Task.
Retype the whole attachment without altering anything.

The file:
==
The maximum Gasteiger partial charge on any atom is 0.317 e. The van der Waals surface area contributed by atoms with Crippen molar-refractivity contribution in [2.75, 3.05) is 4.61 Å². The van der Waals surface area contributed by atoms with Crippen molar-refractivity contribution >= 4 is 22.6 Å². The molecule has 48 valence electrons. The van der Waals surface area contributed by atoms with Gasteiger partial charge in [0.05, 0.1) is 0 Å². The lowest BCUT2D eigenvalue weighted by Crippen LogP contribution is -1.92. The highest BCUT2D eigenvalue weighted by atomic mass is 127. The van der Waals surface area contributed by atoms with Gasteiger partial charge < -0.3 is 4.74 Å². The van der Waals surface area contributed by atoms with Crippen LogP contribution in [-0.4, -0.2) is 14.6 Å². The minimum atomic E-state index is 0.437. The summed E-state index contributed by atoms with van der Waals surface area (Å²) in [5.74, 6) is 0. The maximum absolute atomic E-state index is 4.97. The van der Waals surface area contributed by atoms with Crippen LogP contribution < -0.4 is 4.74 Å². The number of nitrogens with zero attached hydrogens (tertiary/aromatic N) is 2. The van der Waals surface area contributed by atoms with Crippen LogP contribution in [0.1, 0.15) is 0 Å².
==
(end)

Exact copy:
The maximum Gasteiger partial charge on any atom is 0.317 e. The van der Waals surface area contributed by atoms with Crippen molar-refractivity contribution in [2.75, 3.05) is 4.61 Å². The van der Waals surface area contributed by atoms with Crippen molar-refractivity contribution >= 4 is 22.6 Å². The molecule has 48 valence electrons. The van der Waals surface area contributed by atoms with Gasteiger partial charge in [0.05, 0.1) is 0 Å². The lowest BCUT2D eigenvalue weighted by Crippen LogP contribution is -1.92. The highest BCUT2D eigenvalue weighted by atomic mass is 127. The van der Waals surface area contributed by atoms with Gasteiger partial charge < -0.3 is 4.74 Å². The van der Waals surface area contributed by atoms with Crippen LogP contribution in [-0.4, -0.2) is 14.6 Å². The minimum atomic E-state index is 0.437. The summed E-state index contributed by atoms with van der Waals surface area (Å²) in [5.74, 6) is 0. The maximum absolute atomic E-state index is 4.97. The van der Waals surface area contributed by atoms with Crippen LogP contribution < -0.4 is 4.74 Å². The number of nitrogens with zero attached hydrogens (tertiary/aromatic N) is 2. The van der Waals surface area contributed by atoms with Crippen LogP contribution in [0.1, 0.15) is 0 Å².